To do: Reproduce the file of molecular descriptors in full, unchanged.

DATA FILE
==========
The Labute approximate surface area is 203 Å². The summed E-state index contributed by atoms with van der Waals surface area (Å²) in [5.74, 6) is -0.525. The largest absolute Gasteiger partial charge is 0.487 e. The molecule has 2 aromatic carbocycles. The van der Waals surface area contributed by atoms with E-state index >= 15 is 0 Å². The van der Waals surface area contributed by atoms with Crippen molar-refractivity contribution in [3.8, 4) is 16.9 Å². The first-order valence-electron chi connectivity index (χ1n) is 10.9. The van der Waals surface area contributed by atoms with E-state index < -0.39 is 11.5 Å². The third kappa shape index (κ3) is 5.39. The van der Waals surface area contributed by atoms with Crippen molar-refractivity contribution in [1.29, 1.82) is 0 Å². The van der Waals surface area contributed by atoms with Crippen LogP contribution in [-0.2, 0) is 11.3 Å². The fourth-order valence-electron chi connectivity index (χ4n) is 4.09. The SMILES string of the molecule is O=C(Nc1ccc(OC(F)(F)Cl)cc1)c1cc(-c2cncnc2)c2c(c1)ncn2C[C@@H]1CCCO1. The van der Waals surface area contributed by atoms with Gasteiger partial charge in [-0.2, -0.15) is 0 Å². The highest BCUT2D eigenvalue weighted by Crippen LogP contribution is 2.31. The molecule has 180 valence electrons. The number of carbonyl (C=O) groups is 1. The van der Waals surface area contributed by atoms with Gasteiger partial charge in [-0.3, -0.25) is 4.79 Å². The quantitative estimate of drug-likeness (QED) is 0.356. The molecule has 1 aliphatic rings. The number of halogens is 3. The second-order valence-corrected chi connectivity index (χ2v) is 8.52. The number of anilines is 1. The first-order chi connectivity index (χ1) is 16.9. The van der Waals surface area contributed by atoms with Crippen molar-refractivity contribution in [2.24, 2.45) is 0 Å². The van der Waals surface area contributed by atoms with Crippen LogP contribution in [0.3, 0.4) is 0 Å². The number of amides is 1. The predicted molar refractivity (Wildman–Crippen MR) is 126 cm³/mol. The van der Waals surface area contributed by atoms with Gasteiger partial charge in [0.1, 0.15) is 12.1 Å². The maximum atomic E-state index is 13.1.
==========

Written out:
The Labute approximate surface area is 203 Å². The summed E-state index contributed by atoms with van der Waals surface area (Å²) in [5.74, 6) is -0.525. The largest absolute Gasteiger partial charge is 0.487 e. The molecule has 2 aromatic carbocycles. The van der Waals surface area contributed by atoms with E-state index >= 15 is 0 Å². The van der Waals surface area contributed by atoms with Crippen molar-refractivity contribution in [3.8, 4) is 16.9 Å². The first-order valence-electron chi connectivity index (χ1n) is 10.9. The van der Waals surface area contributed by atoms with E-state index < -0.39 is 11.5 Å². The third kappa shape index (κ3) is 5.39. The van der Waals surface area contributed by atoms with Crippen molar-refractivity contribution in [1.29, 1.82) is 0 Å². The van der Waals surface area contributed by atoms with Crippen LogP contribution in [-0.2, 0) is 11.3 Å². The fourth-order valence-electron chi connectivity index (χ4n) is 4.09. The SMILES string of the molecule is O=C(Nc1ccc(OC(F)(F)Cl)cc1)c1cc(-c2cncnc2)c2c(c1)ncn2C[C@@H]1CCCO1. The van der Waals surface area contributed by atoms with Gasteiger partial charge in [-0.2, -0.15) is 0 Å². The highest BCUT2D eigenvalue weighted by Crippen LogP contribution is 2.31. The molecule has 180 valence electrons. The number of carbonyl (C=O) groups is 1. The van der Waals surface area contributed by atoms with Gasteiger partial charge in [-0.3, -0.25) is 4.79 Å². The quantitative estimate of drug-likeness (QED) is 0.356. The molecule has 1 aliphatic rings. The number of halogens is 3. The second-order valence-corrected chi connectivity index (χ2v) is 8.52. The number of anilines is 1. The first-order chi connectivity index (χ1) is 16.9. The van der Waals surface area contributed by atoms with Crippen molar-refractivity contribution in [2.24, 2.45) is 0 Å². The van der Waals surface area contributed by atoms with Crippen LogP contribution in [0.3, 0.4) is 0 Å². The number of amides is 1. The predicted molar refractivity (Wildman–Crippen MR) is 126 cm³/mol. The van der Waals surface area contributed by atoms with Gasteiger partial charge in [0.1, 0.15) is 12.1 Å². The maximum atomic E-state index is 13.1.